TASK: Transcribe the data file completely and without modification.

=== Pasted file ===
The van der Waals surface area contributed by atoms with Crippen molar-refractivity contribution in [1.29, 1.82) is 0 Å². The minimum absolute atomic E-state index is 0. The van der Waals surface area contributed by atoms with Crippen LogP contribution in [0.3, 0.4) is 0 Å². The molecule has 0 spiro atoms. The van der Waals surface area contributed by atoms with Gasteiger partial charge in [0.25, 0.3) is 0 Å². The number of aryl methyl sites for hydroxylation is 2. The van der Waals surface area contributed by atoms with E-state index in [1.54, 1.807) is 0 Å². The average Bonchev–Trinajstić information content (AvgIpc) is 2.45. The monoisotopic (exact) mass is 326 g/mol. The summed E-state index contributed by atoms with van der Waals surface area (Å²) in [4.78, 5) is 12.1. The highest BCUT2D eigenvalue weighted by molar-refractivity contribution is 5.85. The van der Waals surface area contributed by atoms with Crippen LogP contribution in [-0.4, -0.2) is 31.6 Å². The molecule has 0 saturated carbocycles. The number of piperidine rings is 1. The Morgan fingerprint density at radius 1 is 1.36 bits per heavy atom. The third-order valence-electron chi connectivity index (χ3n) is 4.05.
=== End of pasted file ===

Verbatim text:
The van der Waals surface area contributed by atoms with Crippen molar-refractivity contribution in [1.29, 1.82) is 0 Å². The minimum absolute atomic E-state index is 0. The van der Waals surface area contributed by atoms with Crippen LogP contribution in [0.3, 0.4) is 0 Å². The molecule has 0 spiro atoms. The van der Waals surface area contributed by atoms with Gasteiger partial charge in [0.25, 0.3) is 0 Å². The number of aryl methyl sites for hydroxylation is 2. The van der Waals surface area contributed by atoms with E-state index in [1.54, 1.807) is 0 Å². The average Bonchev–Trinajstić information content (AvgIpc) is 2.45. The monoisotopic (exact) mass is 326 g/mol. The summed E-state index contributed by atoms with van der Waals surface area (Å²) in [4.78, 5) is 12.1. The highest BCUT2D eigenvalue weighted by molar-refractivity contribution is 5.85. The van der Waals surface area contributed by atoms with Crippen LogP contribution in [-0.4, -0.2) is 31.6 Å². The molecule has 0 saturated carbocycles. The number of piperidine rings is 1. The Morgan fingerprint density at radius 1 is 1.36 bits per heavy atom. The third-order valence-electron chi connectivity index (χ3n) is 4.05.